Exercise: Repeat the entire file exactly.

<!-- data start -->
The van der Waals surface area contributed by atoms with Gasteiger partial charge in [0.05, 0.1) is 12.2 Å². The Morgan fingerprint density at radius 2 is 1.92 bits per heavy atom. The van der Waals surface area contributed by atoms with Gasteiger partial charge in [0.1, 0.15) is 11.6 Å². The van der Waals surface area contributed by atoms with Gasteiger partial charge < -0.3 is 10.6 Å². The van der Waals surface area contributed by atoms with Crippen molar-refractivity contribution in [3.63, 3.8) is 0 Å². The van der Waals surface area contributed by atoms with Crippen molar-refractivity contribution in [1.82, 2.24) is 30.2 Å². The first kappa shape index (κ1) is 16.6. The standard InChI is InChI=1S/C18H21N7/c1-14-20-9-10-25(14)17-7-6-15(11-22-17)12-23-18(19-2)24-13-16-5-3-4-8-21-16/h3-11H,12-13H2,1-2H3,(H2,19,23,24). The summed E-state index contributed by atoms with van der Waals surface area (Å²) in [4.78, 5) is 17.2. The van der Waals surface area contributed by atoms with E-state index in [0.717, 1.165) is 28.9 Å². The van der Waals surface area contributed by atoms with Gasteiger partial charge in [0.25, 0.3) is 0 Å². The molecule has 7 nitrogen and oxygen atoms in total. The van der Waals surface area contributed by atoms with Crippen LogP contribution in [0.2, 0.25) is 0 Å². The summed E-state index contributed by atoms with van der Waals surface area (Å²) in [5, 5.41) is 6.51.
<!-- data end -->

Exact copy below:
The van der Waals surface area contributed by atoms with Gasteiger partial charge in [0.05, 0.1) is 12.2 Å². The Morgan fingerprint density at radius 2 is 1.92 bits per heavy atom. The van der Waals surface area contributed by atoms with Gasteiger partial charge in [0.1, 0.15) is 11.6 Å². The van der Waals surface area contributed by atoms with Gasteiger partial charge < -0.3 is 10.6 Å². The van der Waals surface area contributed by atoms with Crippen molar-refractivity contribution in [3.63, 3.8) is 0 Å². The van der Waals surface area contributed by atoms with Crippen molar-refractivity contribution in [1.82, 2.24) is 30.2 Å². The first kappa shape index (κ1) is 16.6. The standard InChI is InChI=1S/C18H21N7/c1-14-20-9-10-25(14)17-7-6-15(11-22-17)12-23-18(19-2)24-13-16-5-3-4-8-21-16/h3-11H,12-13H2,1-2H3,(H2,19,23,24). The summed E-state index contributed by atoms with van der Waals surface area (Å²) in [4.78, 5) is 17.2. The van der Waals surface area contributed by atoms with E-state index in [0.717, 1.165) is 28.9 Å². The van der Waals surface area contributed by atoms with Gasteiger partial charge in [0.25, 0.3) is 0 Å². The molecule has 7 nitrogen and oxygen atoms in total. The van der Waals surface area contributed by atoms with Crippen LogP contribution in [0.2, 0.25) is 0 Å². The summed E-state index contributed by atoms with van der Waals surface area (Å²) in [5, 5.41) is 6.51.